What to expect from the Central Florida housing market in 2023
Even as the cost of living remains high in Florida, the state continues to see an influx of new residents looking to buy a home. WMFE's Talia Blake talked with Sean Snaith, Director of the Institute for Economic Forecasting at the University of Central Florida, about what those new residents and local buyers can expect from the housing market this year.
Current State of the Market
Between an influx of new residents and competition from investors, it can be hard for local residents to purchase a new home.
Affordable housing has been an issue for quite some time in Florida.
As for the housing market this year, Sean Snaith of UCF says it's slowly improving.
"The housing market is not as severely tight as it was six or eight months ago, that being said, it's still a very tight housing market."
According to the Florida Realtor's Association, inventory across the state was higher in November 2022 than the year prior for both existing single-family homes and for condo-townhouse units.
But even with more houses becoming available, Snaith says, "they're still below what would be considered a balance housing market."
A problem he says has persisted for a while in Florida.
"It was extremely low inventories for a while. And that's why we were seeing over the past couple of years, 20% year over year price appreciation for single family homes," he says. "And that just sort of trickled down all the way and impacted rents as well, which went up significantly."
Snaith expects home prices to gradually come down this year.
"But, this is not a situation where prices are going to come tumbling down the way they did in 2008/2009."
The average median price for a single family home was $400,000 in November, which is a 10% increase from 2021, according to the Florida Retailors Association.
That paired with mortgage rates above 6% may have some new buyers hesitant to enter the market as higher rates can mean higher monthly payments.
"I think that affordability is 'can I afford this monthly payment? How much of my paycheck is going to go to this mortgage?'" says Snaith. "That's sort of the calculus I think, that people are doing."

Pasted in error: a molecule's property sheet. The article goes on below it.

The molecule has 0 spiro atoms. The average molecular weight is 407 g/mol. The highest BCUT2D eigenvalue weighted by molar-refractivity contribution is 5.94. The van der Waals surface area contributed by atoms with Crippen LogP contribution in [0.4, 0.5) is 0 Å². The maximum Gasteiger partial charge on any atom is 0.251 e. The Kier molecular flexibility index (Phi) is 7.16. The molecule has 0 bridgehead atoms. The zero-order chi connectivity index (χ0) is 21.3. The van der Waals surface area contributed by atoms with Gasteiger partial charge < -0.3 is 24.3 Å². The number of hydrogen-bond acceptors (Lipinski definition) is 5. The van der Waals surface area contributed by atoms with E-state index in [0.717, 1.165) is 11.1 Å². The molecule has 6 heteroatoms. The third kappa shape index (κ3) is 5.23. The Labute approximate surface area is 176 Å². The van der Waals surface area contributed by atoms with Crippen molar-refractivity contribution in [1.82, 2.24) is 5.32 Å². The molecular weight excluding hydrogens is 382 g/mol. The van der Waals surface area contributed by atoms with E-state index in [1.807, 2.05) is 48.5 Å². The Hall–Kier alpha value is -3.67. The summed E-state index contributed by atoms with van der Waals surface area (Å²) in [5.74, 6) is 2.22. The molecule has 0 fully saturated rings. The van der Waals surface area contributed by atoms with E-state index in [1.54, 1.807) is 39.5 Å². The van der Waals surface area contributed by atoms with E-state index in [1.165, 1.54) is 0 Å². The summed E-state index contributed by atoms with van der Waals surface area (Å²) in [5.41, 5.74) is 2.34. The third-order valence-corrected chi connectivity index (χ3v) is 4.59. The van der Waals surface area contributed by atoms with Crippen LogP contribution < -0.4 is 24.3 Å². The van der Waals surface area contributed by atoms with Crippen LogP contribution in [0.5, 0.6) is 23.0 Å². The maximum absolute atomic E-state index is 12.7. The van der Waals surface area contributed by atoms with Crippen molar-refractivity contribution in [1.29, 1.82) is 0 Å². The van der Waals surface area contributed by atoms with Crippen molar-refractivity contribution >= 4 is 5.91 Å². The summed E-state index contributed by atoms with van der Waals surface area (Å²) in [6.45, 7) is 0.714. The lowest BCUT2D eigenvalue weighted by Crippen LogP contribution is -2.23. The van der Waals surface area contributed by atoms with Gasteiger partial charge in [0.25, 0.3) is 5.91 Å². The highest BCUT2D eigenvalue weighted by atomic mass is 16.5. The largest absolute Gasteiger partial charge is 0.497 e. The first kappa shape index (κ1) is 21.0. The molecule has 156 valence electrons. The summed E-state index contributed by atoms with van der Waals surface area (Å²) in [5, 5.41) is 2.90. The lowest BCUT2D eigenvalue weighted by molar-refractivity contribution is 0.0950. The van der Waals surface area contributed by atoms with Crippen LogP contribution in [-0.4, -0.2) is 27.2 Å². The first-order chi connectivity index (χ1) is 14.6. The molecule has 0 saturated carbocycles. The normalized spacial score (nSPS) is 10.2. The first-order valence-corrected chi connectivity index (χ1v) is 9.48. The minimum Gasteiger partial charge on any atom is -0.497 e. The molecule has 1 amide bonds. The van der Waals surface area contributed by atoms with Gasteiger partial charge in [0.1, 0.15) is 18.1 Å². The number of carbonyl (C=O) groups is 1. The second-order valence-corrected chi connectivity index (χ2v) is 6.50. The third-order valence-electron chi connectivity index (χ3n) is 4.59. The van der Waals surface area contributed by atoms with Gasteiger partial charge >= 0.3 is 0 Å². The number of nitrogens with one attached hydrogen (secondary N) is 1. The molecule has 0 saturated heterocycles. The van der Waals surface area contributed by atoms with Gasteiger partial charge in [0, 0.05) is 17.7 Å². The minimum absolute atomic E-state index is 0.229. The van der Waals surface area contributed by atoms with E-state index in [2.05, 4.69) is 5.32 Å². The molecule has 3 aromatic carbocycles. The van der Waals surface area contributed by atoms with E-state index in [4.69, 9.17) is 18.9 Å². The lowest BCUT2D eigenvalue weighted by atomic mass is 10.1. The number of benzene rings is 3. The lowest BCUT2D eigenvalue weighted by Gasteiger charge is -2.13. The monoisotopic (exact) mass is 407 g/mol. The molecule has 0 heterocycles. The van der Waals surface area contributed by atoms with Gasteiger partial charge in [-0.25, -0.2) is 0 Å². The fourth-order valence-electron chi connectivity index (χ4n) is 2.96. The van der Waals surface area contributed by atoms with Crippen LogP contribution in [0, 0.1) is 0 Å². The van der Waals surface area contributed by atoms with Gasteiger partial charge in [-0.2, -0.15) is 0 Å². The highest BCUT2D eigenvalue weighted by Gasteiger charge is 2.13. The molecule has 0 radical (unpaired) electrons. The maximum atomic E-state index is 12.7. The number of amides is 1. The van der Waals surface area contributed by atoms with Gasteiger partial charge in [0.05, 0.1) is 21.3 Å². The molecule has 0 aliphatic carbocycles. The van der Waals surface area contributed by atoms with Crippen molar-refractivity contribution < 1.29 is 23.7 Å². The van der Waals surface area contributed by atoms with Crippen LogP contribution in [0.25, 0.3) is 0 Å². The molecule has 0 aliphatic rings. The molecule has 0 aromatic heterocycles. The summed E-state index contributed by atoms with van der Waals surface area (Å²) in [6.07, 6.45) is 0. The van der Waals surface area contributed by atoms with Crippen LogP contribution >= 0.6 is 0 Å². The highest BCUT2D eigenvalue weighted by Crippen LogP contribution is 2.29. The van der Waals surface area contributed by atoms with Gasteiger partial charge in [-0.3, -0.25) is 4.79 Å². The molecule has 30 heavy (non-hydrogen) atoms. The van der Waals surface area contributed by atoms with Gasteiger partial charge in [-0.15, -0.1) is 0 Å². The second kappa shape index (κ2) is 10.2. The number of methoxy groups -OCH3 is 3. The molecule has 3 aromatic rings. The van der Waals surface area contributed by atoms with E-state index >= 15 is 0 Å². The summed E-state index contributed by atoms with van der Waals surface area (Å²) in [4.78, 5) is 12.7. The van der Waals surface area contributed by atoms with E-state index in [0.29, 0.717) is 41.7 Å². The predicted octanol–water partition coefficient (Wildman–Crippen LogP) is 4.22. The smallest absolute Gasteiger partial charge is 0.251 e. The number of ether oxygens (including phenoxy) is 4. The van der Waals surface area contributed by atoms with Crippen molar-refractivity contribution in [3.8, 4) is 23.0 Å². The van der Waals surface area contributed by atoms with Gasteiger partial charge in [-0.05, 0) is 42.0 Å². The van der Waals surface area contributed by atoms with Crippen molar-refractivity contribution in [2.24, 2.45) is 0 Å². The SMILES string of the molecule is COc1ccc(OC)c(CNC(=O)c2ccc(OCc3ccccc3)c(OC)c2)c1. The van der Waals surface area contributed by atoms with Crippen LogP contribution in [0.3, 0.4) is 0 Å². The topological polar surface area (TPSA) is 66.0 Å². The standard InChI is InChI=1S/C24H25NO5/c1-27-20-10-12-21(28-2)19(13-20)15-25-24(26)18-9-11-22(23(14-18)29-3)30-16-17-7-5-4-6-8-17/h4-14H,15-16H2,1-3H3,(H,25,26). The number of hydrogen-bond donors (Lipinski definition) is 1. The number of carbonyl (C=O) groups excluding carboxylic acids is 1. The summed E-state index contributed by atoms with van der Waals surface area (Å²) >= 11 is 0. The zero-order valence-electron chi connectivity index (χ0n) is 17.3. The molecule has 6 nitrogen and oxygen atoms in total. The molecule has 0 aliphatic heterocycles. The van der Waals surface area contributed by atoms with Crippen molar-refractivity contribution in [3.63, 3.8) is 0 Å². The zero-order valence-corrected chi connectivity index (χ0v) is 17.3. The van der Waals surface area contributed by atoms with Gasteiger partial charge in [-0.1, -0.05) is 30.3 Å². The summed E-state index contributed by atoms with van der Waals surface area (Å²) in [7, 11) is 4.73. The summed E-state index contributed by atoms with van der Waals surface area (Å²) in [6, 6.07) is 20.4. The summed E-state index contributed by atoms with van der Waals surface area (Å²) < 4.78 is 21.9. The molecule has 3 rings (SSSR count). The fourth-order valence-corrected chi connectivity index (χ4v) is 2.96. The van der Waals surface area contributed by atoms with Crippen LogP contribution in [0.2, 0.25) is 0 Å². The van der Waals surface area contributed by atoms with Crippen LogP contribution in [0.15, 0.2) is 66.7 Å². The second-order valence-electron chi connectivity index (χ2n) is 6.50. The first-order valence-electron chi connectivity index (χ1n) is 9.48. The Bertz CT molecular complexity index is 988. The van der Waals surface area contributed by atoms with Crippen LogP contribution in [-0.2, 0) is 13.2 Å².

Buying on a budget
When looking to buy a house in Central Florida, Snaith says there are a few steps you can take to find an affordable place.
"Of course, the biggest one is have a larger down payment on the home, so you're borrowing less money," he says.
But, with inflation making every day living more expensive, it can be difficult to save for a bigger down payment.
If that's not an option, Snaith says look for a house outside the Orlando metro.
"The further out, you tend to get from the center of the metropolitan economy, prices tend to decline," he says.
In addition to a different location, Snaith says waiting is an option too.
"I think this is happening more frequently is that people are just delaying the purchase and maybe trying to build up that down payment and wait and see what happens," he says. "What's going to happen with mortgage rates? What's going to happen with overall prices?"
Potential Impacts to the Market
Although inventory is slowly on the rise, Snaith says we may not see a lot of new construction.
"Builders are not particularly confident right now. So, they may not be rushing to build," he says. "But we need more supply, because demand doesn't appear to be slowing."
Along with low confidence, there could be coming changes to building codes in Florida after Hurricane Ian wreaked havoc on the state in September.
"Additional regulations, additional laws or, uncertainty around those, can slow progress in terms of new developments and new construction as builders and developers have to wade through what ever these new rules and regulations might be," says Snaith.
Like many of us, Snaith says builders are dealing with inflation as raw material costs soar and shortages because of supply chain issues.
"That impacts the supply of housing as well, right. I can't get what I need to finish this home," he says. "And so that whole under normal supply chain circumstances would have been on the market eight months earlier, doesn't get to the market or get to the buyer until eight months later."
Lastly, Snaith says the possibility of a recession could further erode demand as we work our way through that.